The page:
New parents spend an awful lot of time discussing dirty diapers – and for good reason. Your baby’s output is indicative of his or her overall health. While every baby is different, there are some general guidelines to adhere to, giving you peace of mind that your newborn baby is as healthy as can be. In the first weeks of motherhood, here’s what you can expect – and what you’ll want to keep a watchful eye out for:
What’s normal: After 4 days of life, your baby should wet 4 to 6 diapers each day. A newborn’s pee may range from pale to dark yellow – and may even appear sandy and pink when it’s highly concentrated. Also keep in mind that a newborn girl may pass small amounts of blood in her urine. This usually isn’t anything to worry over and is likely attributed to a surge in mom’s hormones before delivery.
When to worry: If your baby is wetting less than 4 to 6 diapers each day, it may be a sign that he or she is dehydrated and not taking in enough formula or milk. If you notice blood in a baby boy’s diaper, or more than just an occasional drop in your baby girl’s diaper, it may be a sign of a kidney issue or urinary tract infection. Both of these symptoms call for extra care and a trip to the pediatrician.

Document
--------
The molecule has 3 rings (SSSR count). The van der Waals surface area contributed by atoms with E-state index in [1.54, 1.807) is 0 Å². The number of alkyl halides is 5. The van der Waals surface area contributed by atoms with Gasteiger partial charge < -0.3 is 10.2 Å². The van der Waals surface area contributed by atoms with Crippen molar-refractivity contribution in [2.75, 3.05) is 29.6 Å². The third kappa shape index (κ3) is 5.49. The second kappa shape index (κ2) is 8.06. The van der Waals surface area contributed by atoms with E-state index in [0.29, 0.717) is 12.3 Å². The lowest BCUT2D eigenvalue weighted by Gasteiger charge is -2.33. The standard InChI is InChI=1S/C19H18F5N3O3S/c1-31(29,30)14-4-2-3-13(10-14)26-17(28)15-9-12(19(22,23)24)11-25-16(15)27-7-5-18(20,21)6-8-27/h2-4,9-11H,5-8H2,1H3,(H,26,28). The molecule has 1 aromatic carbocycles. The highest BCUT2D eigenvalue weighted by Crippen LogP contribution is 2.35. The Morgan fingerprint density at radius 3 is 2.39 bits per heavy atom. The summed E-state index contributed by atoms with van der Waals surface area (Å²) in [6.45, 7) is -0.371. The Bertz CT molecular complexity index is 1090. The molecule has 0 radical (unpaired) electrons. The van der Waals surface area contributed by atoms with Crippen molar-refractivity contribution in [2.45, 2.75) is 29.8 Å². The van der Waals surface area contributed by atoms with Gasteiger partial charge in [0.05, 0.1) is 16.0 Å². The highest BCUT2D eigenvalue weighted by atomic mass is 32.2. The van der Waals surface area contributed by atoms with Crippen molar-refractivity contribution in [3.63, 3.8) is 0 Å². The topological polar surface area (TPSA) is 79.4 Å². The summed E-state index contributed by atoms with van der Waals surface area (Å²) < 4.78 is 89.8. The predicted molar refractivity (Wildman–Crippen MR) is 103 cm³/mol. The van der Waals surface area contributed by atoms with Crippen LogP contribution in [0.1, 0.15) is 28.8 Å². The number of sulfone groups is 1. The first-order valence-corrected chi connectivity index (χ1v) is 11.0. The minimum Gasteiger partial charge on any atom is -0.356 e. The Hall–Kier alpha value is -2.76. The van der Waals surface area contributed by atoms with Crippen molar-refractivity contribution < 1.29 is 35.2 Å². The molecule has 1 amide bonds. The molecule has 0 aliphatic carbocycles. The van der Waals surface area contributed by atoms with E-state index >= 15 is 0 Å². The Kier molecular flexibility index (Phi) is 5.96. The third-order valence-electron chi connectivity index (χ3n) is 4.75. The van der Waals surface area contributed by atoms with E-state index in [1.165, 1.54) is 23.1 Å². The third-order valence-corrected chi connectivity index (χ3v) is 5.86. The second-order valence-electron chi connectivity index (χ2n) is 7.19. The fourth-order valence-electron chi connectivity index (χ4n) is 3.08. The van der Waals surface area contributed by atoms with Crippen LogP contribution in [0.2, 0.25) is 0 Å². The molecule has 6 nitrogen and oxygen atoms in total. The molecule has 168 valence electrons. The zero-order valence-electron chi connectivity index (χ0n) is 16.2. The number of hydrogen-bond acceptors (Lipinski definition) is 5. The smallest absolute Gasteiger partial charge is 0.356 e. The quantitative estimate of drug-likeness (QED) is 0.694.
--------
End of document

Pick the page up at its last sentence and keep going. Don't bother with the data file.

What’s normal: The first soiled diapers you’ll see will contain a dark, thick, and tarry substance called meconium. This can be an alarming sight, but rest assured finding a black to green bowel movement is perfectly normal in the first few days of life.
After that, you’ll find your baby’s stool varies in color depending on what you’ve eaten and how quickly your newborn has digested his or her meal. For breastfed babies, it’s totally normal to see loose, runny, and seedy stools ranging from yellow to brown to slightly green in color.
If your little one is formula-fed, you’ll see more consistency. Look for stools that are yellow or light brown and firmer in texture.
Whether breast or formula fed, the frequency of your baby’s bowel movements may have a confusing pattern. You may find your baby produces a soiled diaper during every feeding or even once every few days.
When to worry: While there are many harmless reasons for spotting blood in a diaper, you’ll want to rule out any serious conditions by contacting your baby’s pediatrician right away. If you notice white or gray bowel movements, that should be a signal to call your child’s health care provider, too. This could be a sign that your little one is having trouble processing food and waste properly.
Consider these guidelines your newborn diaper basics. Keep in mind that there are many variations of normal and that each child is unique. If you have any questions or concerns about your baby’s diaper output, we encourage you, as always, to contact his or her pediatrician.
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